My high school class is holding our official 50th Reunion tonight. The Memorial High School Class of ’72 will celebrate a half-century since we parted ways after graduation.
I will not be going. I had been planning on it but our travel plans fell through last week.
I have attended most of our prior reunions. At the 10th, someone stopped me to request a song from the band. They looked genuinely startled when I said wasn’t with the band, I was a fellow graduate. I skipped the 20th due to the price tag as well as realizing my wife, Sara, had less than zero interest in attending anyone’s high school reunion, much less with a lot of people she never knew.
I always attended these reunions with a fair of trepidation as well as anticipation. In 1987, I nearly turned back from our 15th reunion as I approached the festivities, overwhelmed by a wave of anxiety. Had I not immediately run directly into 2 other friends likewise unsure about entering and happy to see me, I might have left. We went ahead on in and enjoyed the evening.
I am not a particularly social fellow and I was not heavily involved in our class activities during high school. I skipped all the pep rallies and football games. I hardly dated and never went to the dances. Certainly, I had friends and I am not trying to complain. But at our 30th reunion, I actually spent most of the evening talking with my friend, Tracy Joyce’s wife, Dale. Having met her when they started dating a year after high school, I’d known her nearly as long as all my classmates, and I just felt more comfortable catching up with her and Tracy.
It was a big school with our graduating class numbering over 600. At one of the early reunions, I realized I suffered from I called “homeroom syndrome.” That is, I simply did not know most of the people I went to school with who were at these reunions. The exceptions were the people from my alphabetically designated homeroom cohort that remained together all 4 years. So, I tend to know classmates whose last names end in “B” of maybe even “C”, but those other folks with last names starting with, say, “H”, “N” or “S” were strangers to me unless our paths had crossed in a class.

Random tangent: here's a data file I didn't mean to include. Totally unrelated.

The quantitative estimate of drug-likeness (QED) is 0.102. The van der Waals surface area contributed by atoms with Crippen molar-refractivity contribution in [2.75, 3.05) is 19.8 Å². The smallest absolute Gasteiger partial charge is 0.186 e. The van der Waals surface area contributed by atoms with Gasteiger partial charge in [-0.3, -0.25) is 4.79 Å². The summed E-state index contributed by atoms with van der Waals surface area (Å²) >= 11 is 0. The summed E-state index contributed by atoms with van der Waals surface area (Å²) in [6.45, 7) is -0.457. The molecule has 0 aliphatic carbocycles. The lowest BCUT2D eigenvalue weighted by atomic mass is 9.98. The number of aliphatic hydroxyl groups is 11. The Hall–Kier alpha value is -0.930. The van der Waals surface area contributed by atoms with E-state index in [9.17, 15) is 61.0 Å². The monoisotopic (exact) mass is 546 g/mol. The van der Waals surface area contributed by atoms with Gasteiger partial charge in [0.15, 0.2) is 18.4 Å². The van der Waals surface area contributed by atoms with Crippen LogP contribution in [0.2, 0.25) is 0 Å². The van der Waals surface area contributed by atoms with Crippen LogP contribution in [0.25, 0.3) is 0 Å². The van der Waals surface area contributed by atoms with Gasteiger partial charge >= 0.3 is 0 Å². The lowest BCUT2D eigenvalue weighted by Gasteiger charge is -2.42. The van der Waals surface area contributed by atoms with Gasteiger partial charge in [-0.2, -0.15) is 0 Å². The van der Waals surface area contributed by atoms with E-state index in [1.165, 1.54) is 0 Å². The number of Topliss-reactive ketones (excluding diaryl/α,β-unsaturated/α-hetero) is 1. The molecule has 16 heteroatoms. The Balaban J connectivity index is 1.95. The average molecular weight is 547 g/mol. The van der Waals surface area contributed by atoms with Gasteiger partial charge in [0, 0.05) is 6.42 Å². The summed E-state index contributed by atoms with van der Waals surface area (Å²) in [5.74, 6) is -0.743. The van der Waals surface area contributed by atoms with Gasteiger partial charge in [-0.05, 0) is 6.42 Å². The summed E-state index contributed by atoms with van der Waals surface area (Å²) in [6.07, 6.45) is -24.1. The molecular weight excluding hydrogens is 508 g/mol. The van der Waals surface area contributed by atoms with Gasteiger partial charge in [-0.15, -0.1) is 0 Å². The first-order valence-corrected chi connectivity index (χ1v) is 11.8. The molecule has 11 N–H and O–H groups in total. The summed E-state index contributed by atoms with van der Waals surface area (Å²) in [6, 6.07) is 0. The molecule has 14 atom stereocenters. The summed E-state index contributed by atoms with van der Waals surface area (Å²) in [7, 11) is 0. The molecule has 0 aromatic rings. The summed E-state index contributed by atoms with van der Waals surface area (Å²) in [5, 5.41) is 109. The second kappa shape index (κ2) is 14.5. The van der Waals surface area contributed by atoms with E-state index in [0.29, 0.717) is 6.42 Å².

Many people recall their high school years as the “halcyon days” of their youth. I have even heard some people saying those were the best years of their lives. Not so much for me. Not only did I skip pretty much all the football games, dances, and pep rallies, but I tried to skip my senior year entirely. My brother assured me I could get into UT early and I already knew I wanted to move to Austin. Our folks did a cute sidestep by not telling me “No” directly, but saying they had budgeted for me to start college the next year. If I wanted to start early, I would have to pay my own way.
I went ahead and finished high school instead.
The biggest thing about attending these reunions at this point, I suppose, is simply that most of the people I would really most like to see will not be there. Several are dead, including some of my closest friends, like Mike Eddy, Duane Prestwood, and Mike McNaughton — all of whom shared a college house with me.
Many others simply never attend these things. Some do stay in touch, either in real life or through social media. Still, some seem to have vanished entirely, leaving no apparent trace. Again, several of my closest high school friends are among these “missing,” who are most likely simply uninterested in waxing nostalgic over a brief chunk of shared time 5 decades ago. The thing is, I’d still like to see several of those folks, but I know that will never happen at a high school reunion.
I am sure all my old classmates attending tonight will have a great time. I do regret not being able to make this one, but I’m also aware that my deep-rooted, but usually hidden, social anxiety never kicks in harder than just before these reunions. So, it was never going to be a non-stop fun-filled night of nostalgic camaraderie for me. I simply had hoped for an evening of reconnecting with a handful of former classmates. No doubt, I would have enjoyed myself this evening.
So, enjoy the festivities, my friends!